Daily Archives: July 16, 2021

Movie Review – Black Widow (2021)

Russian spies! Explosions! Boris and Natasha accents!

BQB here with a review of the latest Marvel movie, Black Widow.

It’s funny, I forgot to mention in my Major Grom interview that it would have been better if the characters who dubbed the English lines over that film had spoken in bad Russian accents. It was odd to see characters running around Russia speaking American English, whereas if they had just spoken like Count Dracula, my American ears would have been like, “Oh, OK! Now I can get into this!”

Well, don’t worry because the accents are here…except for Scar Jo. I guess it would be a lot to ask her to keep up a Russian accent for so many films. But I digress.

Anyway…so after a year and four months of not going to the movie theater, I finally ventured out and saw this one…in a theater…with a bag of popcorn…and miracle of miracles…I didn’t die…yet…for all I know someone might have sneezed the Delta Variant on me while I wasn’t looking, but oh well, I suppose you can lock yourself up from all the world’s ills and live forever, but then again, if you do that, you will have never truly lived.

I’ll say it up front. It’s good. The movie is a prequel that should have been a sequel. I mean, for Christ’s sake, they gave Ant Man two movies before they gave Black Widow one. It sort of feels like an afterthought, i.e. now that Marvel ended the Avengers films, they’re scraping the bottom of the barrel. Loki gets a show. Falcon and the Winter Soldier get a show. Holy crap, even Loki gets a show. But Black Widow was never bottom of the barrel material. She was ready for primetime all along.

The plot? In the 90s, David Harbour and Rachel Weisz appear to be a typical couple, parents of two daughters living in Suburbia. As it turns out, they are spies, posing in the states so as to get their hands on U.S. tech, and once the mission is done, they return their lives as covert spies, Melina as the Iron Maiden and Harbour as the Red Guardian, Russia’s answer to Captain America.

The daughters, quite horrifically, are sold out. Young Natasha aka Black Widow was old enough to know she was just posing as an American kid for spying purposes, but wanted the idyllic American life to continue. Sadly, Yelena was so young she thought she actually the spies were her parents and was heartbroken to discover they weren’t.

The years pass. The “Red Room” program begins, led by the evil Dreykov, aptly portrayed by Ray Winstone, who honestly, is pretty decent as comic book villains go. While other MCU villains rely on gadgets and costumes and powers, Dreykov relies on espionage combined with an army of abandoned young girls turned Black Widows, or brainwashed assassins who murder and destroy on his command. Oh, and his top baddy is The Taskmasker, a masked evildoer capable of copying an opponent’s fighting style and using it against them.

Long story short, Yelena, now a Black Widow herself, discovers a chemical that can break her fellow widows free of Dreykov’s mind control, but she must team up with Scar Jo’s Natasha as, well as Red Guardian and Iron Maiden…in order to take Dreykov down and set the widows free.

Overall, a fun time and Florence Pugh steals the show, the bratty little sister who constantly mocks Natasha’s alleged posery (What is this stance you do where you land on your feet and grab the floor? What is that all about?)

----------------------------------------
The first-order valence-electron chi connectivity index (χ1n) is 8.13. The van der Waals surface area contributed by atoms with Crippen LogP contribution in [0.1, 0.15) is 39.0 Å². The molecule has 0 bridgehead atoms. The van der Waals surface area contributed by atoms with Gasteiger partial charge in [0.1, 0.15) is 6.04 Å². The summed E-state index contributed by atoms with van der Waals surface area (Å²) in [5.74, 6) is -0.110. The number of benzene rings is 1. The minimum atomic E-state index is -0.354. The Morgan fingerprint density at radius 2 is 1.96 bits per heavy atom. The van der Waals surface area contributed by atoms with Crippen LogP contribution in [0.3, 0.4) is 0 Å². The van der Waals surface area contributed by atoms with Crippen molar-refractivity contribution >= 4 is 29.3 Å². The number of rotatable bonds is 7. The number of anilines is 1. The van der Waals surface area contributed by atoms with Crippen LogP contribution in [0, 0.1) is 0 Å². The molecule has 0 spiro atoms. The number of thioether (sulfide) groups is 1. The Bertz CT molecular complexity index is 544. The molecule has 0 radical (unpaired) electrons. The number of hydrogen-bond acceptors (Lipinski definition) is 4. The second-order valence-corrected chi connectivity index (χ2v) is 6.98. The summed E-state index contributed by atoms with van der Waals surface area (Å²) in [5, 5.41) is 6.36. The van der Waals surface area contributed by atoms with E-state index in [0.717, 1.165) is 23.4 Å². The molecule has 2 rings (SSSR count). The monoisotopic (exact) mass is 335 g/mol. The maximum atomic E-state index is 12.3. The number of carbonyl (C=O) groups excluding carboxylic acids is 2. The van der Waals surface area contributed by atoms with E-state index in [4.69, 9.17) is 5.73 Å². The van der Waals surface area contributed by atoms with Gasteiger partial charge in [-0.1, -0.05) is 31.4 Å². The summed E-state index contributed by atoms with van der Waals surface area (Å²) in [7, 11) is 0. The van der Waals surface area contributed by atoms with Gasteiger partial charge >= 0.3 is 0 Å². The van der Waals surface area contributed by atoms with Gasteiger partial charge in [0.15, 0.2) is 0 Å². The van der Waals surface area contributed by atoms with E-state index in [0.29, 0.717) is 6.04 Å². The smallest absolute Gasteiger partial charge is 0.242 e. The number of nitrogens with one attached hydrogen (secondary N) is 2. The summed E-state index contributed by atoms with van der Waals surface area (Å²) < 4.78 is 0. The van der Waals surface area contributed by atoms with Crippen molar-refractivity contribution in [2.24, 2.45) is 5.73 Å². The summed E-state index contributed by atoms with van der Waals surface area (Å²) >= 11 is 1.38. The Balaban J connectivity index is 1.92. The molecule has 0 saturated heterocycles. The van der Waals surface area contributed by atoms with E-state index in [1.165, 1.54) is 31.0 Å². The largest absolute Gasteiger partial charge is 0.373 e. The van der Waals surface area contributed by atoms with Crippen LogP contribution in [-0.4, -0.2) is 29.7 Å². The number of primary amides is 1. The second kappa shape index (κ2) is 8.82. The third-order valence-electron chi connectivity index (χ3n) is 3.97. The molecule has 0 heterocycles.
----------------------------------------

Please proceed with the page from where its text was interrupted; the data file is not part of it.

My main criticism is I thought Natash and Yelena forgive their faux parents way too easily. I guess you could make the argument that they live in a rough world where parental figures selling them out are the least of their worries…not that this isn’t something to worry about but, you know, you have to prioritize when bad guys are literally trying to explode you every five minutes. But ultimately, Guardian and Maiden were the only Mom and Dad these kids knew…they’re just forgiven too easily for abandoning their parental roles and turning them over to the evil Red Room program…but then if they didn’t you wouldn’t have a movie.

STATUS: Shelf-worthy. I have to be honest, I always was a big fan of movie theaters. I have stayed away a long time out of COVID fears, plus it didn’t feel like Hollywood really put out anything worth while, opting to save their best stuff for post Covid days. But Black Widow got me back to the theater, even though I could have rented it on Disney Plus.

I’ll be honest, there were days in the past where I almost went to the theater to see anything, literally anything, just for something to do. But now…I mean…will I go to the theater to see something like Space Jam? I hate to admit it but in the past, on a lazy Sunday afternoon with nothing better to do, I might have (OK I would have) but now…I mean yeah, if they’re letting me see it on TV now, I’ll watch Space Jam at home and only the big movies like Black Widow will get me to buy a ticket.)

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Movie Review – Major Grom: Plague Doctor (2020)

Wow, 3.5 readers. It’s official. The Russkis have entered the comic book movie world.

BQB here with a review.

So like the rest of you, I was scrolling through Netflix’s Top Ten the other day and came across a film by the above name. I thought it sounded like a dumb name for a movie but then again, when I scroll through most of Netflix’s original offerings and read the titles and descriptions, it makes me feel like their entire greenlight strategy is that there’s a chimpanzee in a business suit in the basement of Netflix HQ throwing darts at various words and phrases and whatever the darts land on ends up being the next show.

But I digress.

It turns out this is a Russian movie. It’s dubbed in English but you can tell it’s a bit off, i.e. it might make more sense if you knew Russian and saw it in the original Russian, but then you’d also have to know Russian expressions, manners of speech, accents, colloquialisms etc. Sometimes I wonder if these movies are better not dubbed. For example, I thought the IP Man movies were better with the subtitles and lost something when they got popular and were dubbed with English speaking actors. With the subtitles, you could find out what they were saying but then also hear what is emphasized, what isn’t in the native language even though you don’t understand it.